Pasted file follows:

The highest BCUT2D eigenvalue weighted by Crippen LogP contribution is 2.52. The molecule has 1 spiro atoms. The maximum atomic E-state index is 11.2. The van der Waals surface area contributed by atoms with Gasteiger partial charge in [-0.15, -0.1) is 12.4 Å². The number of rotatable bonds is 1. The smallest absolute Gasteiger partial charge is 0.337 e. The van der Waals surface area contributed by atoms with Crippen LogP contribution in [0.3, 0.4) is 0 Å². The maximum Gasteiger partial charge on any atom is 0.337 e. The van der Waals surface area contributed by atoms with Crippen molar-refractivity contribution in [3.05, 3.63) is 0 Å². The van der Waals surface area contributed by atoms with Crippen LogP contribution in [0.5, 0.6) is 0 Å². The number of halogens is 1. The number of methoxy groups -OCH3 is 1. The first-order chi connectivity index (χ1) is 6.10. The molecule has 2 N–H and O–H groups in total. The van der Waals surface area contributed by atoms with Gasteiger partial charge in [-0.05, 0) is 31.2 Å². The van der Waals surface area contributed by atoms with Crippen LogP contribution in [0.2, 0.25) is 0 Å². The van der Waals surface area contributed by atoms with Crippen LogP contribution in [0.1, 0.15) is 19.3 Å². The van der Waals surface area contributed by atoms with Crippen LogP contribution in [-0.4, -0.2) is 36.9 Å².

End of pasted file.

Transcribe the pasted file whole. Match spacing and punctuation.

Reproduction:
The highest BCUT2D eigenvalue weighted by Crippen LogP contribution is 2.52. The molecule has 1 spiro atoms. The maximum atomic E-state index is 11.2. The van der Waals surface area contributed by atoms with Gasteiger partial charge in [-0.15, -0.1) is 12.4 Å². The number of rotatable bonds is 1. The smallest absolute Gasteiger partial charge is 0.337 e. The van der Waals surface area contributed by atoms with Crippen LogP contribution in [0.3, 0.4) is 0 Å². The maximum Gasteiger partial charge on any atom is 0.337 e. The van der Waals surface area contributed by atoms with Crippen molar-refractivity contribution in [3.05, 3.63) is 0 Å². The van der Waals surface area contributed by atoms with Crippen LogP contribution in [0.5, 0.6) is 0 Å². The number of halogens is 1. The number of methoxy groups -OCH3 is 1. The first-order chi connectivity index (χ1) is 6.10. The molecule has 2 N–H and O–H groups in total. The van der Waals surface area contributed by atoms with Gasteiger partial charge in [-0.05, 0) is 31.2 Å². The van der Waals surface area contributed by atoms with Crippen LogP contribution in [0.2, 0.25) is 0 Å². The van der Waals surface area contributed by atoms with Crippen LogP contribution in [0.1, 0.15) is 19.3 Å². The van der Waals surface area contributed by atoms with Crippen LogP contribution in [-0.4, -0.2) is 36.9 Å².